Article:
Cody Bellinger on the Rule Change He Wants to See in Baseball

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Adam Caparell
·8 min read
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Image via USA Today Sports/Rick Scuteri

If you love baseball, you love it despite its warts and obvious shortcomings. And as the game continues to evolve in an attempt to appeal to a wider/younger audience, you have to give it some credit for trying new things.

Like messing with the (love it or loathe it) shift.

While some purists will argue hitters should adjust to the controversial strategy instead of MLB changing the rulebook, Double-A will serve as the test lab for an interesting experiment this season. A new rule at the minor league level stipulates that all four infielders must have both feet completely in front of the outer boundary of the infield dirt on each pitch. The hope is the rule change creates more hits and action plays over the course of nine innings and it’s one Cody Bellinger, the star center fielder for the defending World Series champion Dodgers, can easily get behind.

“I don’t think you need to ban the shift, but I think infielders need to stay on the dirt,” says the 2019 NL MVP. “I don’t think the shortstop should be in right field taking our hits away.”

A week before Opening Day, we caught up with the 25-year-old Bellinger via Zoom to chat about the rule change he’d love to see at the major league level, how much pressure the defending World Series champs are feeling entering the season, who’s the best DJ on the Dodgers, where his NBA loyalties lie, and what he has going on with FLONASE.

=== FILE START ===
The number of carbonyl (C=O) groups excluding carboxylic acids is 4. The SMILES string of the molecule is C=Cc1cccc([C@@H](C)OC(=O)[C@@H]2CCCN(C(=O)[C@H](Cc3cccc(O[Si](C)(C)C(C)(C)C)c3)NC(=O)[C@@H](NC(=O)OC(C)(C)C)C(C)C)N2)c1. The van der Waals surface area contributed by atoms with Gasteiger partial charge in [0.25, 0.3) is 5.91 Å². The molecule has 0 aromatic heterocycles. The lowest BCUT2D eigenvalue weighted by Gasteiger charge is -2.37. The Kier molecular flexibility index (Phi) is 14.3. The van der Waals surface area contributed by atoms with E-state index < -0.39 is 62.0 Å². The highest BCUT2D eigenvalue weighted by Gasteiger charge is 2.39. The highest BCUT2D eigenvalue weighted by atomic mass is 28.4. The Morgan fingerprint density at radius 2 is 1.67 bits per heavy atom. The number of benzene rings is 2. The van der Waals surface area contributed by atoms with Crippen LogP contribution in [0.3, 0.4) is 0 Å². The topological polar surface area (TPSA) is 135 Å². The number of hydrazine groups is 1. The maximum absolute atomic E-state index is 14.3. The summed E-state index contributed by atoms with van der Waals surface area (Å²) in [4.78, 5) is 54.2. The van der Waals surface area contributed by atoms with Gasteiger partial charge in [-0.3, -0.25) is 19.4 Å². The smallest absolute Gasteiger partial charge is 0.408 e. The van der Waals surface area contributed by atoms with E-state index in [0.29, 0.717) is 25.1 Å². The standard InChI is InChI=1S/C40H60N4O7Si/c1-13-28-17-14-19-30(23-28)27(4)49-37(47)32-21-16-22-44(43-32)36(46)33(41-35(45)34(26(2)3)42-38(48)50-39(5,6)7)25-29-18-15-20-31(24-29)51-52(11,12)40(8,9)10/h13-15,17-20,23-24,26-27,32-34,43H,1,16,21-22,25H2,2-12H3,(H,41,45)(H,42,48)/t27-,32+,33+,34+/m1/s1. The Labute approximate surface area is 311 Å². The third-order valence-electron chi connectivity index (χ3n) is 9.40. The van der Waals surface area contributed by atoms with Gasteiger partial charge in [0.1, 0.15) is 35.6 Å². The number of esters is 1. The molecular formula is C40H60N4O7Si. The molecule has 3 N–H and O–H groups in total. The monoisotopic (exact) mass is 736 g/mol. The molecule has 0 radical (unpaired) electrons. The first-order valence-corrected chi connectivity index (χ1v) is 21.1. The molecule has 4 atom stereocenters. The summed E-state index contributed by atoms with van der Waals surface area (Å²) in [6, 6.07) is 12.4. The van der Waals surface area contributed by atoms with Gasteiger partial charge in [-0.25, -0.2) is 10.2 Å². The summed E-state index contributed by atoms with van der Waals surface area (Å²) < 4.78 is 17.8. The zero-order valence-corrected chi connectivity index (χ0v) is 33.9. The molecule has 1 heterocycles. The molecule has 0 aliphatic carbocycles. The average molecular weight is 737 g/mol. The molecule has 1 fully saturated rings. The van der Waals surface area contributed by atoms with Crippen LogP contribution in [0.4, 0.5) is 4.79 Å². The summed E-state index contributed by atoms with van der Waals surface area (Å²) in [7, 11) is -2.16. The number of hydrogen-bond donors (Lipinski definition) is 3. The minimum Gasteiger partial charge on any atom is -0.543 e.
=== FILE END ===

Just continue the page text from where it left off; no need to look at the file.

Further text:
(This interview has been edited and condensed for clarity.)

Now that you helped deliver Dodgers fans their first title since 1988, do you feel less pressure entering this season compared to the last few years when you guys were World Series favorites but never sealed the deal?
I’d say there’s less pressure. Not that we’re taking it easier this spring training, but the monkey is off the back and now we can just go and play the game. And I think that’s going to make us better overall. We have a super-talented locker room. We added some guys to help us get back there again.

When did it hit you that you were a World Series champion?
It’s a few days after, actually, when you’re kind of waking up. You wake up and realize you don’t have anything to do and you realize you just won the World Series, you take a deep breath and appreciate what just happened.

Do you know what are you going to do with the ring yet?
I just got told what finger I sized it for and I didn’t know. I think it’s going to be more of a display piece. I’m not going to put it away so I never see it again. I want to see that. I just don’t know what finger it’s going on yet.

Cody Bellinger Dodgers Giants Spring Training 2021
Image via USA Today Sports/Allan Henry

You said this spring training that the clubhouse is a lot of fun to be in right now. Why is it so much fun?
Just the talent. You look at the pitcher’s side of the locker room and it’s [Clayton] Kershaw, David Price, Trevor Bauer, Walker Buehler. And we’ve got these young guys that are electric in their own way. You look at our lineup…there’s just talent all around. I’m just super blessed to be a part of it and definitely not taking it for granted because you never know when you’ll ever, ever be on a team like this again.

But most importantly, who controls the music?
Last year, Mookie [Betts] had a playlist. This year it’s kind of been random. We’ve got a speaker and sometimes the clubbies do it. AJ Pollock’s been on it here and there. Usually on the road JT [Justin Turner] is on the music. It’s usually a different variety.

But who’s the best DJ?
Oh man, depends on what vibe you’re feeling. Kershaw in the weight room listens to SAINt JHN, which I like because that’s just good music in the weight room. AJ Pollock’s got good music, but it’s more like zen-ful music so we’ve got DJs for all different types.